“Having a strong alliance with local partners – Thai Nam Thip and Haad Thip – is considered as one of the factors driving our success in accessing individual consumers.

They have provided us with local insight and know-how regarding consumers and the market situation,” he said.

New cola player ‘est’ ambitious
Serm Suk has set an ambitious target for its recently launched ‘est’ brand to become Thailand’s cola segment leader within three years.

The company aims for est to achieve 8 billion baht in sales in its first year: “We aim to have 25% market share and to take the number two spot in the local cola drink market in the first year, and be the market leader by the end of three years,” said Dhitivute Bulsook, president of Serm Suk.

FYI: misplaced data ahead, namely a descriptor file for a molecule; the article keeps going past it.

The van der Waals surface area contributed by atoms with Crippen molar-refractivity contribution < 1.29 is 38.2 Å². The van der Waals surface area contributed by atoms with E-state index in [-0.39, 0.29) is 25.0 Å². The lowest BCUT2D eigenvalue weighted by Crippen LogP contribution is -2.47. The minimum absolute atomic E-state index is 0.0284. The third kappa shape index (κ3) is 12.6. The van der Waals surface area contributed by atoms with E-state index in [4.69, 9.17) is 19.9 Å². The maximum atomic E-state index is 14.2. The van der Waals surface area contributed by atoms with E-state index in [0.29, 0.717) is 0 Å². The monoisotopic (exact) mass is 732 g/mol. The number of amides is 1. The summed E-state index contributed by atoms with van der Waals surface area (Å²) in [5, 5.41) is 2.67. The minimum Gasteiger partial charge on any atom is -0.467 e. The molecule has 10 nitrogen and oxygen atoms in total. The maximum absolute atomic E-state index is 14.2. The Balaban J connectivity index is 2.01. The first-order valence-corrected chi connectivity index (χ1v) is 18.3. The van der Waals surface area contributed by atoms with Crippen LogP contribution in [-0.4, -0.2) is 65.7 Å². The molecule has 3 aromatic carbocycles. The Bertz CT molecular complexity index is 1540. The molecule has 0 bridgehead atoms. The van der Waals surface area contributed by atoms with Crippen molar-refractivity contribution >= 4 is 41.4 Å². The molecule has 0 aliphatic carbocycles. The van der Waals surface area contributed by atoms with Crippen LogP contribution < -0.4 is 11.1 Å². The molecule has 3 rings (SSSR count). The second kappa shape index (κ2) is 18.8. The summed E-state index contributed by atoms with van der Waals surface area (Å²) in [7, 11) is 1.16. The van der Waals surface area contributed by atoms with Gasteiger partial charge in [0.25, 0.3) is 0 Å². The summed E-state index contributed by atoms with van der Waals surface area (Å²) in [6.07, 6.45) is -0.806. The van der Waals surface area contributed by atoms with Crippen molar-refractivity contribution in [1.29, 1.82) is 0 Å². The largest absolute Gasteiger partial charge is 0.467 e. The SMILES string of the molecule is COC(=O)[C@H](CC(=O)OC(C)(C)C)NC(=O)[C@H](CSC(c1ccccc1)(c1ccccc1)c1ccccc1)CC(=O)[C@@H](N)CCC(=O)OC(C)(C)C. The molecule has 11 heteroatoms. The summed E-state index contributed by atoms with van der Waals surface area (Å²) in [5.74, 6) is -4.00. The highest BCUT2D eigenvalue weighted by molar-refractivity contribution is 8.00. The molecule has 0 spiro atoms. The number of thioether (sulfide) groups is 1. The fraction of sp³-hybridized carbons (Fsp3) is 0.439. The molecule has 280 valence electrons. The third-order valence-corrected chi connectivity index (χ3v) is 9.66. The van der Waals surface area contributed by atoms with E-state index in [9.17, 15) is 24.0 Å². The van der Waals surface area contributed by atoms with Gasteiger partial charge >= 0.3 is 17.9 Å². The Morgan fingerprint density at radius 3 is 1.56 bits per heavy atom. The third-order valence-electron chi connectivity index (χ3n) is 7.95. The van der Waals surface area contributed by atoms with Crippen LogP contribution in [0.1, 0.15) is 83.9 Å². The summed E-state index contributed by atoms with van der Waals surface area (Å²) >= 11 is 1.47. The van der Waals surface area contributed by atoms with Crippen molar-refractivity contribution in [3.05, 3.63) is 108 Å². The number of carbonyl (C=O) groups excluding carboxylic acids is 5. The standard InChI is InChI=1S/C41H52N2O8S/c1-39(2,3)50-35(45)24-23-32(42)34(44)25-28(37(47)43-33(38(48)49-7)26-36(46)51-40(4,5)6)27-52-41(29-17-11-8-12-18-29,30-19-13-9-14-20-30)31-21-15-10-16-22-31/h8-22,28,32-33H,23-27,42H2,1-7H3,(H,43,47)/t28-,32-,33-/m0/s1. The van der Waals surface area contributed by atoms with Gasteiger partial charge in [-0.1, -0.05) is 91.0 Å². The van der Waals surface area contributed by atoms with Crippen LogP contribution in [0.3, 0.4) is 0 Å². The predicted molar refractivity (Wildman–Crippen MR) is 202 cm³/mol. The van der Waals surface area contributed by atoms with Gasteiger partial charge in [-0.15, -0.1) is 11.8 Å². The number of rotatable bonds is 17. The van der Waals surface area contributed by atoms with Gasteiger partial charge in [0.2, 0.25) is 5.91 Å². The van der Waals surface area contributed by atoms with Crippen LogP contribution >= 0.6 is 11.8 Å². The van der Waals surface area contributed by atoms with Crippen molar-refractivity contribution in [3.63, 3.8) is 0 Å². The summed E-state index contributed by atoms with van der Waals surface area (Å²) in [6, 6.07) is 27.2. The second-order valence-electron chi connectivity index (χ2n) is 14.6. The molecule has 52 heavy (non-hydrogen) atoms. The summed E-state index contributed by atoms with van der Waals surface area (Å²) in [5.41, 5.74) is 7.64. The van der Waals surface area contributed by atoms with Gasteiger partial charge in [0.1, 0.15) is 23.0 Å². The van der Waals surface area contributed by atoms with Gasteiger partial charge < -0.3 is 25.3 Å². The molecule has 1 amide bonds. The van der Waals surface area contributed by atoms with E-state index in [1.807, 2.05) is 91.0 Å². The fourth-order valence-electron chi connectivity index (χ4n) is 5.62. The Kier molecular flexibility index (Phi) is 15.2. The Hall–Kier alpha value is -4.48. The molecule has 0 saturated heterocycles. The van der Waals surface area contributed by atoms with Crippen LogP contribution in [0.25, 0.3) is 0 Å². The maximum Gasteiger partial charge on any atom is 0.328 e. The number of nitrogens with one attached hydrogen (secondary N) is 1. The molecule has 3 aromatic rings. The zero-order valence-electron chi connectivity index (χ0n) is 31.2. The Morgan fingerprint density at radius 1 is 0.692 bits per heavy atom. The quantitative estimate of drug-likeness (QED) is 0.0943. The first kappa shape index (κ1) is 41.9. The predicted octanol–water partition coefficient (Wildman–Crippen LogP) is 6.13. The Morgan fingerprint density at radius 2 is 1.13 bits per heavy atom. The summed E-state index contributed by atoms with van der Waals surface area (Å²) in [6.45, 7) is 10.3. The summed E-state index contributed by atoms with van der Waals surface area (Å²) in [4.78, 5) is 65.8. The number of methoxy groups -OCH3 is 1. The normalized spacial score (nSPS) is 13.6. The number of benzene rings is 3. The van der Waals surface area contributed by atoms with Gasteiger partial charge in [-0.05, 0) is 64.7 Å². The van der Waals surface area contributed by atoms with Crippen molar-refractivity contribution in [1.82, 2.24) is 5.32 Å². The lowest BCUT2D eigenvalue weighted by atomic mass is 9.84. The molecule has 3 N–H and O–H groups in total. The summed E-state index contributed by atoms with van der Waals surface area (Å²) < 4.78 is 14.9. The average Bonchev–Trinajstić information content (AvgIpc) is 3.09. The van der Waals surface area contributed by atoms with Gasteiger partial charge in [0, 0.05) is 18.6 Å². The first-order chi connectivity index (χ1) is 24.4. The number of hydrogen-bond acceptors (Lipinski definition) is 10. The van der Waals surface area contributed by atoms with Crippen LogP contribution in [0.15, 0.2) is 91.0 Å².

“We will invest 300mn baht in the last two months of this year to boost awareness of est, and another 900mn baht in proactive marketing activities next year,” Dhitivute said.

He added that while 40% of Thai consumers are loyal to either Pepsi or Coke, about 60% of them are brand switchers, willing to try new cola beverages when they appear on the market.

He described Thailand as a unique beverage market where returnable glass bottles still play a major packaging role, representing between 60 and 70% of the market, with PET bottles and cans making up the remainder.

“Our capacity for handling returnable glass bottles, which are owned assets, is our unbeatable advantage. [The volume of] returnable glass bottles is still growing at an average of 5 to 6% per annum,” he said.

Parinya Permpanich, Serm Suk’s marketing and sales operation director, said the company has five bottling plants and 48 branch offices across the Kingdom.